Sullivan: ICE & Health
Patchworkers & Home Rep. Club
Securing a Permanent ICE Office for Tulsa
I am pleased to announce that, after several years of coordination with U.S. Immigration and Customs Enforcement (ICE) officials, I secured a permanent ICE office for Eastern Oklahoma. The Tulsa based office will be home a permanent Fugitive Operations Detention and Removal Unit, and could be fully operational by the end of October 2008.
This is a major victory for the rule of law and public safety across the First District. We will now have a permanent Fugitive Operation Detention and Removal Team on the ground in Tulsa that will focus on locating, arresting and removing fugitive and criminal illegal aliens, such as transnational street gang members, child sex offenders and aliens with prior convictions for violent crimes, from our community. These violent offenders are now put on notice that their days of harming our community and evading the law have come to an end.
Since elected to office in 2002, I worked diligently to bring more interior immigration enforcement resources to Eastern Oklahoma and provide law enforcement officials with the tools they need to keep us safe. Protecting our community from criminal illegal aliens is one of my top priorities in Congress. I cant go anywhere in the First District without constituents asking me about the status of the ICE office. Today I am happy to notify them that their permanent ICE office is on the way.
Strengthening Oklahomas Health Care Safety Net
On October 1, 2008 Oklahoma hospitals and other safety net providers could lose critical funding that helps them to provide quality health care to all Oklahomans. With this in mind, I recently sent a bipartisan letter to House Leadership and Appropriators urging them to extend the 16 percent annual funding increases to Medicaids Low Disproportionate Share Hospital (DSH) states before Congress adjourns for the elections this week. It is critical that Congress acts to continue this percentage so that our hospitals and healthcare providers do not feel the financial strain of providing health care services to the indigent, uninsured and underserved. Without this funding in place, hospitals in Oklahoma and twenty other states will be forced to cover increased uncompensated care costs, potentially limiting access to quality health care.
Medicaid DSH payments are funds that are distributed to all 50 states and are used to reimburse hospitals that have a high percentage of patients that are low income, on Medicaid or uninsured. 20 states, including Oklahoma, are not fully reimbursed for the uncompensated care they provide. In fact, some states currently do not use their entire DSH allotment and that money is sent back to the treasury, not used as they were originally intended for healthcare. This is why in April of this year, I introduced H.R. 5721, the Strengthening the Safety Net Act of 2008. My legislation will ensure that Oklahoma hospitals and other safety net providers are on equal footing with other states that already receive their fair share of Medicaid DSH payments, and are able to continue providing quality care to all Oklahomans while ensuring that the government is effectively and responsibly using taxpayers money when it comes to health care programs. With Oklahoma having the fourth highest rate of uninsured in the nation, it is critical that Oklahoma hospitals receive a fair distribution of Medicaid DSH funds in order to care for the indigent population.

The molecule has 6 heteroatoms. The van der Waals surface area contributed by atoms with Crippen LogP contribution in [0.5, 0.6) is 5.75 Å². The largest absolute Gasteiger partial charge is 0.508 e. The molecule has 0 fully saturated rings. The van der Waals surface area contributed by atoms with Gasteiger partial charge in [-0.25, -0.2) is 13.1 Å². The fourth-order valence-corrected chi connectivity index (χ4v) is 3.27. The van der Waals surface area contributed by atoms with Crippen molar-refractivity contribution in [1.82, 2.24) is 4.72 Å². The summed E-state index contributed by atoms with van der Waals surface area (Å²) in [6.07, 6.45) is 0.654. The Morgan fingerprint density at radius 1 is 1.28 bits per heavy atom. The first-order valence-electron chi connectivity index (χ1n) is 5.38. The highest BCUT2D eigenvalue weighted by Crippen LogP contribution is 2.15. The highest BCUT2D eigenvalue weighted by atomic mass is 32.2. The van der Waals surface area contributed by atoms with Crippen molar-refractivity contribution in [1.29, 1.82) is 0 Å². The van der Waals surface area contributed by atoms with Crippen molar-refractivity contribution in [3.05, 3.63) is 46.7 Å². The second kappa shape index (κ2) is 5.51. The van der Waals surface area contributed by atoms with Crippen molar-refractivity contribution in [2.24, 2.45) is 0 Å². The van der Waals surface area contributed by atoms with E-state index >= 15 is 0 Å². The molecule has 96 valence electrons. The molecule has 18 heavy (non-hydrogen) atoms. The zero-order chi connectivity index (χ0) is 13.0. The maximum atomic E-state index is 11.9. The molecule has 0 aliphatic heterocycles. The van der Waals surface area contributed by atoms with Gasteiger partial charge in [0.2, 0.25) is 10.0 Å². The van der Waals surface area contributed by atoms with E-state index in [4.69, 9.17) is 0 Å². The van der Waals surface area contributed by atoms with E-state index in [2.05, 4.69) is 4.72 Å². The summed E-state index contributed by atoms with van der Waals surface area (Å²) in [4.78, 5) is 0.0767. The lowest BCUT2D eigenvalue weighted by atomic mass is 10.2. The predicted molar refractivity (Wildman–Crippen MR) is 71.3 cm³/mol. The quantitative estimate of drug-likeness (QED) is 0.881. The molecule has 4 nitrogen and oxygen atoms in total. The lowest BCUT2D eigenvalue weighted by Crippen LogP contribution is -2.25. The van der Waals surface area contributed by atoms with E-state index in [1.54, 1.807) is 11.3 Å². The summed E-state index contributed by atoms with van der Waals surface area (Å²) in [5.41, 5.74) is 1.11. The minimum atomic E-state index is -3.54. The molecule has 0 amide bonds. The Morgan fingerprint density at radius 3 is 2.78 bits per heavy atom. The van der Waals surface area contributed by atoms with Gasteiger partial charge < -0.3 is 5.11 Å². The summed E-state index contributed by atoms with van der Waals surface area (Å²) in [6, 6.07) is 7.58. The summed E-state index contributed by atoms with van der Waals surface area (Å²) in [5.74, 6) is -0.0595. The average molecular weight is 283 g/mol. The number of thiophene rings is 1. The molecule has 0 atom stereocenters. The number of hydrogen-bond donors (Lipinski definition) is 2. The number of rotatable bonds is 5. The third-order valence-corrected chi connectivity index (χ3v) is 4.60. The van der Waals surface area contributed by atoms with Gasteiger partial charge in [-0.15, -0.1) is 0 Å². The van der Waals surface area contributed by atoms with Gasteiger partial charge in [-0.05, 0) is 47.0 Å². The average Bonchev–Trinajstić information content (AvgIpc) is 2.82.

If you wish to contact Congressman Sullivan regarding a specific issue, please visit our contact web page at http://sullivan.house.gov/Contact.
|Janice Coke displaying some of the flannel clothing she made for Newborns In Need.|
Collinsville Patchworkers met Sept. 9 at the Library, with Elsie Dooley as a guest.
Mrs. Dooley is the mother of Hazel Gast, and was visiting from Iowa. The Fat Quarter
drawing was won by Linda Pfeffer, who chose shades of red, burgundy & rust
for October's color selection. Members are also to bring a favorite six-inch block
pattern, for a surprise program.|
Once again, several stacks of small quilts, clothing, burp pads and receiving blankets were gathered for the month's donation to Newborns In Need - the club's on-going effort to supply needed supplies to area hospitals.
|Shirley Boyd, with a quilt she made from mid-century butterfly blocks.|
Home Representative Club
|HOBY winner Brandi Green, and club member Alberta Bonebrake|
Eighteen members of the Collinsville
Home Representative Club started the year with a Sept. 9 meeting at the Community
Church. Last year's HOBY winner Brandi Green shared her experiences encountered
at the seminar last Spring. The HOBY seminar is an annual event held for essay-winning
Sophomores, giving them the opportunity to work with their peers with regard to
current government and business issues.|
Using antique dolls, hostess Linda Pfeffer displayed clothing & quilts she had made for Newborns In Need - an organization that depends on volunteers' skills and monetary donations to supply area hospitals with clothing and necessities for premature infants and newborns. Private donations to purchase diaper bags, etc. were gratefully accepted.
HRC will host the GFWC NE District Fall Convention Oct. 18, and various committees gave reports regarding plans for the lunch, gift bags, entertainment, and speakers for the day's events. Approximately 50 GFWC members from the NE section of the state are expected to attend.
Members also included in roll call were; Marsha Nachtigall, Bobbie Loveless, Carolyn Brinkley, Margaret Waldorf, Rusti Howard, Dee Fildes, EvaJo Sheehan, Kitty Thomas, Helen Murphy, Susan Pratt, Alberta Bonebrake, Anita Mitchell, Laura Maul, Barbara Colpitt, Jeanie Barnes, Linda Vickers, Linda Pfeffer, Pat Anderson, and guests Caleb Maul & Brinkley Howard.